In this creaky orbit, I recognize my own return - not to the self I left behind- but to this, my childhood home to pick up the things I still want to keep.
One of them is to learn to read, once again. The poetry thing -I thought when I went to law school and gave up my honours year in NUS, that I had left it behind forever. I left Singapore to escape the past with its horrors, and unknowing, left part of myself behind as well.
But no, wandering into the Marine Parade Library today to pick up travel guides for an upcoming trip to Bali, I glanced around and felt the desire awaken, to once more open a book and have the words illumine, grip my chest with a fervour. I had a craving - for poetry.
Borrowed then read Cyril Wong's second collection of poetry - The end of his orbit - and found myself inexorably pulled back into the love of words. No discernible poetic verse forms, but chains of words falling slowly down a page, linked, always linked to circle back in the end.
A charter of emotions - but with none of the exhausting verbosity one normally associates with most confessional poets. There is instead a deftness with word and metaphor - a coolly calculated use of every phrase, every hyphen and space to coil the reader into the poem.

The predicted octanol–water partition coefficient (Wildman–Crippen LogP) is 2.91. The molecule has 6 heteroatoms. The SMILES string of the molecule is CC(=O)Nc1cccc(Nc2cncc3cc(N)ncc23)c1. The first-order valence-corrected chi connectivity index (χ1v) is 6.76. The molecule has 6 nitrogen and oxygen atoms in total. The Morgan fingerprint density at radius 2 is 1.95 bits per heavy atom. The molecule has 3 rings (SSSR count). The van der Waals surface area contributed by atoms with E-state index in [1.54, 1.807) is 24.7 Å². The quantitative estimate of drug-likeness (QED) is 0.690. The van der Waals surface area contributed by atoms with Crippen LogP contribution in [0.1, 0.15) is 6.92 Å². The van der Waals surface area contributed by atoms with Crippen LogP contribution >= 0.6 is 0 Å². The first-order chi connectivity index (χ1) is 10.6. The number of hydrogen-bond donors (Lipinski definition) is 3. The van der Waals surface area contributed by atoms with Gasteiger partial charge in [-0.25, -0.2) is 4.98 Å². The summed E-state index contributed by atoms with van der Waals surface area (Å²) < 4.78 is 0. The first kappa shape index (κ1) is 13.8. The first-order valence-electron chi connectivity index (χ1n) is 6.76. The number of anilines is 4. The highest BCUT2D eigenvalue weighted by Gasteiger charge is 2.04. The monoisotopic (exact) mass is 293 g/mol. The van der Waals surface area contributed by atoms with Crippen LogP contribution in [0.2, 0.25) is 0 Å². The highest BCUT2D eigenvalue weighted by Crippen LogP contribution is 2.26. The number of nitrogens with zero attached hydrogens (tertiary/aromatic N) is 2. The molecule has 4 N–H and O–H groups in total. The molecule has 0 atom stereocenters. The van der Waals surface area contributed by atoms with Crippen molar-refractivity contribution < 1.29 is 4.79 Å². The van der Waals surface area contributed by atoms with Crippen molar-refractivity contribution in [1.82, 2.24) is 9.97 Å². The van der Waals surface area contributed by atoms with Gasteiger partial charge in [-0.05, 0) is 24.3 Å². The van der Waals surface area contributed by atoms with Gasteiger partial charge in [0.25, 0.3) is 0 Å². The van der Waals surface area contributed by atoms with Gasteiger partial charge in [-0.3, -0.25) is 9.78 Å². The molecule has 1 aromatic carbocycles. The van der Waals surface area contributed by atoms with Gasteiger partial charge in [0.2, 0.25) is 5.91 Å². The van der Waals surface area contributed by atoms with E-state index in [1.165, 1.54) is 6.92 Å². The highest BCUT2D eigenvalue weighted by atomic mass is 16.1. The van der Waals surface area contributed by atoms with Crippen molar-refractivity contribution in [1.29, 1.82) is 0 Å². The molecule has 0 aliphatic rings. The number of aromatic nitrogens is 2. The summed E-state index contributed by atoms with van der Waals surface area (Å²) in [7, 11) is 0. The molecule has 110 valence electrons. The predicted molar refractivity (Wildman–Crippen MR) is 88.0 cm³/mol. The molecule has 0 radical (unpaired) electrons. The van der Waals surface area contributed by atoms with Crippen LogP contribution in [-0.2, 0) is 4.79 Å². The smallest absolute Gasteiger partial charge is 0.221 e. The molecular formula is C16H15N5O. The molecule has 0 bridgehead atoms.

Thematically, he deals with the quotidian, of half lived lives and the inarticulate desires of the pedestrian man on the street - a poetry not so much set in Singapore as marked by it. In his poems, behind the words, you see the flats, the everyday of Singapore enlarged with detail before your eyes, the quiet unutterable pain and urban loneliness that lurk behind the smiles and brightly painted gateways to HDB flats.
This is a poet who goes behind- HDB flats, people's eyes, altars, delves into ipods - he is strongest when dealing with the poetry of journeys, both to and from relationships.
Then the orbit becomes clear - Penelope's loneliness, mermaid's choices, the universality of wolves and those who wear red hoods feature quietly in the last segment - the movement away from the MRT trains and familial disputes to the classics, from the geographically specific to the culturally universal then back again to show that even in the land of myth and fable, the journey is the same.